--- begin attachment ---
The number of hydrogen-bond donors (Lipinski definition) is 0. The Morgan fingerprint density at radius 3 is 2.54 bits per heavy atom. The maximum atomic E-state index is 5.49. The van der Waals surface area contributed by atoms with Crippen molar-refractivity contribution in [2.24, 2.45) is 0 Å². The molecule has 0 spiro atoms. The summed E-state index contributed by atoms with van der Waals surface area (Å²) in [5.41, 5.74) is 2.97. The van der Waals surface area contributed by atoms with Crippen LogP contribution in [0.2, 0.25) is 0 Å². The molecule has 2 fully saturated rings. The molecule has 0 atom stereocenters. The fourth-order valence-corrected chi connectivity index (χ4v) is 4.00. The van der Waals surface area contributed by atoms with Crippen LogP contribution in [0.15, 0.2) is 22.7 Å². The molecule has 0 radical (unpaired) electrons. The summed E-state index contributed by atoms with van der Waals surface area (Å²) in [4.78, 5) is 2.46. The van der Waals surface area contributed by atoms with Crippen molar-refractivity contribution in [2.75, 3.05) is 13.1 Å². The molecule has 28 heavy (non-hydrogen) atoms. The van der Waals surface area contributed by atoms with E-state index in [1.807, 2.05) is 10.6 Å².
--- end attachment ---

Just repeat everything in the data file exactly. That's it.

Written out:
The number of hydrogen-bond donors (Lipinski definition) is 0. The Morgan fingerprint density at radius 3 is 2.54 bits per heavy atom. The maximum atomic E-state index is 5.49. The van der Waals surface area contributed by atoms with Crippen molar-refractivity contribution in [2.24, 2.45) is 0 Å². The molecule has 0 spiro atoms. The summed E-state index contributed by atoms with van der Waals surface area (Å²) in [5.41, 5.74) is 2.97. The van der Waals surface area contributed by atoms with Crippen LogP contribution in [0.2, 0.25) is 0 Å². The molecule has 2 fully saturated rings. The molecule has 0 atom stereocenters. The fourth-order valence-corrected chi connectivity index (χ4v) is 4.00. The van der Waals surface area contributed by atoms with Crippen LogP contribution in [0.15, 0.2) is 22.7 Å². The molecule has 0 radical (unpaired) electrons. The summed E-state index contributed by atoms with van der Waals surface area (Å²) in [4.78, 5) is 2.46. The van der Waals surface area contributed by atoms with Crippen molar-refractivity contribution in [2.75, 3.05) is 13.1 Å². The molecule has 28 heavy (non-hydrogen) atoms. The van der Waals surface area contributed by atoms with E-state index in [1.807, 2.05) is 10.6 Å².